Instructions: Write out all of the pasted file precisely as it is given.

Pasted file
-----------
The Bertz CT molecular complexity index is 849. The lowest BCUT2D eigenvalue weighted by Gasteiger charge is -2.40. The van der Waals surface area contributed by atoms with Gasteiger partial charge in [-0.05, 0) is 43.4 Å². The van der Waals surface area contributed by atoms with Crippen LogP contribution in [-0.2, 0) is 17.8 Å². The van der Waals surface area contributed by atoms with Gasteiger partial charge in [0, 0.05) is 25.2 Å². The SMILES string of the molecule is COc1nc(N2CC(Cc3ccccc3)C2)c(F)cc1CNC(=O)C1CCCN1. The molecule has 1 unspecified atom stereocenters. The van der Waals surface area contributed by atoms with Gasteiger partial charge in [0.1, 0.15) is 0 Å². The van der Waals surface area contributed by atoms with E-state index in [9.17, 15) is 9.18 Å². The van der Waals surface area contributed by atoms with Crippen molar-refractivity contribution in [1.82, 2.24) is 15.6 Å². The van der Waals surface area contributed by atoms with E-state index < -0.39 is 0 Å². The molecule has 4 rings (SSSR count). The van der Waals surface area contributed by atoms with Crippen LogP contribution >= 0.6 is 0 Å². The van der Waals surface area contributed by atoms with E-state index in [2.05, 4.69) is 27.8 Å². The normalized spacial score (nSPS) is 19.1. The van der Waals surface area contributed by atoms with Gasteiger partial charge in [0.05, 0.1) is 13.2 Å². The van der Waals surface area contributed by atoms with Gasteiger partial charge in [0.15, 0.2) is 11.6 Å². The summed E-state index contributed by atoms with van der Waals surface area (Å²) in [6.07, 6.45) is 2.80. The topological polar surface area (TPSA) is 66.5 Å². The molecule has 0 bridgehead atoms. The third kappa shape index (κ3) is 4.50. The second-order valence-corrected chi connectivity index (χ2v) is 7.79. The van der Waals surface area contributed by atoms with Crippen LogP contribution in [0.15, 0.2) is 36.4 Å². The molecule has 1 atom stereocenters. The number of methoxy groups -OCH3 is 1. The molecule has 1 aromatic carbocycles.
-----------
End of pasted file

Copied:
The Bertz CT molecular complexity index is 849. The lowest BCUT2D eigenvalue weighted by Gasteiger charge is -2.40. The van der Waals surface area contributed by atoms with Gasteiger partial charge in [-0.05, 0) is 43.4 Å². The van der Waals surface area contributed by atoms with Crippen LogP contribution in [-0.2, 0) is 17.8 Å². The van der Waals surface area contributed by atoms with Gasteiger partial charge in [0, 0.05) is 25.2 Å². The SMILES string of the molecule is COc1nc(N2CC(Cc3ccccc3)C2)c(F)cc1CNC(=O)C1CCCN1. The molecule has 1 unspecified atom stereocenters. The van der Waals surface area contributed by atoms with Gasteiger partial charge in [0.1, 0.15) is 0 Å². The van der Waals surface area contributed by atoms with E-state index in [9.17, 15) is 9.18 Å². The van der Waals surface area contributed by atoms with Crippen molar-refractivity contribution in [1.82, 2.24) is 15.6 Å². The van der Waals surface area contributed by atoms with E-state index < -0.39 is 0 Å². The molecule has 4 rings (SSSR count). The van der Waals surface area contributed by atoms with Crippen LogP contribution >= 0.6 is 0 Å². The van der Waals surface area contributed by atoms with E-state index in [2.05, 4.69) is 27.8 Å². The normalized spacial score (nSPS) is 19.1. The van der Waals surface area contributed by atoms with Gasteiger partial charge in [0.05, 0.1) is 13.2 Å². The van der Waals surface area contributed by atoms with Gasteiger partial charge in [0.15, 0.2) is 11.6 Å². The summed E-state index contributed by atoms with van der Waals surface area (Å²) in [6.07, 6.45) is 2.80. The topological polar surface area (TPSA) is 66.5 Å². The molecule has 0 bridgehead atoms. The third kappa shape index (κ3) is 4.50. The second-order valence-corrected chi connectivity index (χ2v) is 7.79. The van der Waals surface area contributed by atoms with Crippen LogP contribution in [0.15, 0.2) is 36.4 Å². The molecule has 1 atom stereocenters. The number of methoxy groups -OCH3 is 1. The molecule has 1 aromatic carbocycles.